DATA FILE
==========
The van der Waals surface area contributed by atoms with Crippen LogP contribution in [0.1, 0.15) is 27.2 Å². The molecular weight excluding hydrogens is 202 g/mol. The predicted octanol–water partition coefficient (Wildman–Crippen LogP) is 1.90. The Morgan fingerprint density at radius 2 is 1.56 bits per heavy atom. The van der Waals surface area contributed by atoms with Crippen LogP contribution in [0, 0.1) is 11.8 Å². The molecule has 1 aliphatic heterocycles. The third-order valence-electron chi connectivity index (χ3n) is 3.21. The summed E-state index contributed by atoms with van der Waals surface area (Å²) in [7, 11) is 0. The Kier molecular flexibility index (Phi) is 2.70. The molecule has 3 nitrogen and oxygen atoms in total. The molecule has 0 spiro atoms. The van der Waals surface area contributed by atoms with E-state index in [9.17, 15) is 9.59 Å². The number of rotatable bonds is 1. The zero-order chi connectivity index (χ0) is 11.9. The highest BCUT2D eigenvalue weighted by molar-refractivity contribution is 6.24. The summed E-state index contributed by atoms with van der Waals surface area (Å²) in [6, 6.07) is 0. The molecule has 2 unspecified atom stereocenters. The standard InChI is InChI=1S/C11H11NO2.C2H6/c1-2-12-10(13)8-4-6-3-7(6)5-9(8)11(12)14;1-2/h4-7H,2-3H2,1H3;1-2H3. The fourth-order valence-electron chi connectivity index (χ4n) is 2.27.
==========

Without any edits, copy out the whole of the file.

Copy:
The van der Waals surface area contributed by atoms with Crippen LogP contribution in [0.1, 0.15) is 27.2 Å². The molecular weight excluding hydrogens is 202 g/mol. The predicted octanol–water partition coefficient (Wildman–Crippen LogP) is 1.90. The Morgan fingerprint density at radius 2 is 1.56 bits per heavy atom. The van der Waals surface area contributed by atoms with Crippen LogP contribution in [0, 0.1) is 11.8 Å². The molecule has 1 aliphatic heterocycles. The third-order valence-electron chi connectivity index (χ3n) is 3.21. The summed E-state index contributed by atoms with van der Waals surface area (Å²) in [7, 11) is 0. The Kier molecular flexibility index (Phi) is 2.70. The molecule has 3 nitrogen and oxygen atoms in total. The molecule has 0 spiro atoms. The van der Waals surface area contributed by atoms with E-state index in [9.17, 15) is 9.59 Å². The number of rotatable bonds is 1. The zero-order chi connectivity index (χ0) is 11.9. The highest BCUT2D eigenvalue weighted by molar-refractivity contribution is 6.24. The summed E-state index contributed by atoms with van der Waals surface area (Å²) in [6, 6.07) is 0. The molecule has 2 unspecified atom stereocenters. The standard InChI is InChI=1S/C11H11NO2.C2H6/c1-2-12-10(13)8-4-6-3-7(6)5-9(8)11(12)14;1-2/h4-7H,2-3H2,1H3;1-2H3. The fourth-order valence-electron chi connectivity index (χ4n) is 2.27.